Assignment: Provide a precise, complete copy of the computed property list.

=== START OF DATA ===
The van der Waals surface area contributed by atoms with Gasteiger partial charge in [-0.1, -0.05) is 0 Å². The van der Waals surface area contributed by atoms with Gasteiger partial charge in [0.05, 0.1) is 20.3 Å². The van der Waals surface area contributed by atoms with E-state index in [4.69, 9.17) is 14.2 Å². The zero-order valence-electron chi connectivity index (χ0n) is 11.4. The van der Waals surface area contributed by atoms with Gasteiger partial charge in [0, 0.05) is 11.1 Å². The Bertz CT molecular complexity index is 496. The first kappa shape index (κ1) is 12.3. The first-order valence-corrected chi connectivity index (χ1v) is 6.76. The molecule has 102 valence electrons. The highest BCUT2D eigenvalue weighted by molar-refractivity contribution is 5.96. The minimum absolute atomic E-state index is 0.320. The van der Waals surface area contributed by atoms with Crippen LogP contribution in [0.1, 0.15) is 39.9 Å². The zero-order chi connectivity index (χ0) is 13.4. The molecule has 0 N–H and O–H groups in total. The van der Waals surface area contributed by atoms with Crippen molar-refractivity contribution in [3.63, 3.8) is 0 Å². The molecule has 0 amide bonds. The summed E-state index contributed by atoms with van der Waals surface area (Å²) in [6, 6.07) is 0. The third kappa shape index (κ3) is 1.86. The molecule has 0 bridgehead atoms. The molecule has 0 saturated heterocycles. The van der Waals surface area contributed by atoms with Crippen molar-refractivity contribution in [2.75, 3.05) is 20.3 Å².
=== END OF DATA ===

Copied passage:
The van der Waals surface area contributed by atoms with Gasteiger partial charge in [-0.1, -0.05) is 0 Å². The van der Waals surface area contributed by atoms with Gasteiger partial charge in [0.05, 0.1) is 20.3 Å². The van der Waals surface area contributed by atoms with E-state index in [4.69, 9.17) is 14.2 Å². The zero-order valence-electron chi connectivity index (χ0n) is 11.4. The van der Waals surface area contributed by atoms with Gasteiger partial charge in [0, 0.05) is 11.1 Å². The Bertz CT molecular complexity index is 496. The first kappa shape index (κ1) is 12.3. The first-order valence-corrected chi connectivity index (χ1v) is 6.76. The molecule has 102 valence electrons. The highest BCUT2D eigenvalue weighted by molar-refractivity contribution is 5.96. The minimum absolute atomic E-state index is 0.320. The van der Waals surface area contributed by atoms with Crippen LogP contribution in [0.1, 0.15) is 39.9 Å². The zero-order chi connectivity index (χ0) is 13.4. The molecule has 0 N–H and O–H groups in total. The van der Waals surface area contributed by atoms with Crippen molar-refractivity contribution in [3.63, 3.8) is 0 Å². The molecule has 0 amide bonds. The summed E-state index contributed by atoms with van der Waals surface area (Å²) in [6, 6.07) is 0. The third kappa shape index (κ3) is 1.86. The molecule has 0 bridgehead atoms. The molecule has 0 saturated heterocycles. The van der Waals surface area contributed by atoms with Crippen molar-refractivity contribution in [2.75, 3.05) is 20.3 Å².